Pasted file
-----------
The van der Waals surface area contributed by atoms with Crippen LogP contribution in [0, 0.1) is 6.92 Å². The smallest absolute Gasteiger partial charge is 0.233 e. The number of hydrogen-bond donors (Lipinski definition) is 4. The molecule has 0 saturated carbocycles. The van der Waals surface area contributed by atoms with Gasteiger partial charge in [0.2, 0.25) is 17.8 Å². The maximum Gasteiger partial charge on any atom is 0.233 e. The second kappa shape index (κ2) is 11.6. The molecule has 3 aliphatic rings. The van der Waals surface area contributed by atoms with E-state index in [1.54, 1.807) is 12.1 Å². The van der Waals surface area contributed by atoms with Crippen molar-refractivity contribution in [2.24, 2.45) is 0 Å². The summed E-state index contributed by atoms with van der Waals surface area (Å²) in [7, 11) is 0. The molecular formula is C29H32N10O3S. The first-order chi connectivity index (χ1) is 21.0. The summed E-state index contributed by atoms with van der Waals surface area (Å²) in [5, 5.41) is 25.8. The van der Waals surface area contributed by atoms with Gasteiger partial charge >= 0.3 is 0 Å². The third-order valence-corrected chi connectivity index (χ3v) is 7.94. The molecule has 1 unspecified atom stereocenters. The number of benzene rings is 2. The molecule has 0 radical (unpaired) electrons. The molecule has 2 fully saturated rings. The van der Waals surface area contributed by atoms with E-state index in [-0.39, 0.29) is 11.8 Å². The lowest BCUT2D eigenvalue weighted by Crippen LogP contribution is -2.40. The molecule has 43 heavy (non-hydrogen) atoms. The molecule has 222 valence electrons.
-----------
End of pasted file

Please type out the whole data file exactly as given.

The van der Waals surface area contributed by atoms with Crippen LogP contribution in [0, 0.1) is 6.92 Å². The smallest absolute Gasteiger partial charge is 0.233 e. The number of hydrogen-bond donors (Lipinski definition) is 4. The molecule has 0 saturated carbocycles. The van der Waals surface area contributed by atoms with Gasteiger partial charge in [0.2, 0.25) is 17.8 Å². The maximum Gasteiger partial charge on any atom is 0.233 e. The second kappa shape index (κ2) is 11.6. The molecule has 3 aliphatic rings. The van der Waals surface area contributed by atoms with E-state index in [1.54, 1.807) is 12.1 Å². The van der Waals surface area contributed by atoms with Crippen molar-refractivity contribution in [2.24, 2.45) is 0 Å². The summed E-state index contributed by atoms with van der Waals surface area (Å²) in [7, 11) is 0. The molecular formula is C29H32N10O3S. The first-order chi connectivity index (χ1) is 21.0. The summed E-state index contributed by atoms with van der Waals surface area (Å²) in [5, 5.41) is 25.8. The van der Waals surface area contributed by atoms with Gasteiger partial charge >= 0.3 is 0 Å². The third-order valence-corrected chi connectivity index (χ3v) is 7.94. The molecule has 1 unspecified atom stereocenters. The number of benzene rings is 2. The molecule has 0 radical (unpaired) electrons. The molecule has 2 fully saturated rings. The van der Waals surface area contributed by atoms with E-state index in [-0.39, 0.29) is 11.8 Å². The lowest BCUT2D eigenvalue weighted by Crippen LogP contribution is -2.40. The molecule has 43 heavy (non-hydrogen) atoms. The molecule has 222 valence electrons.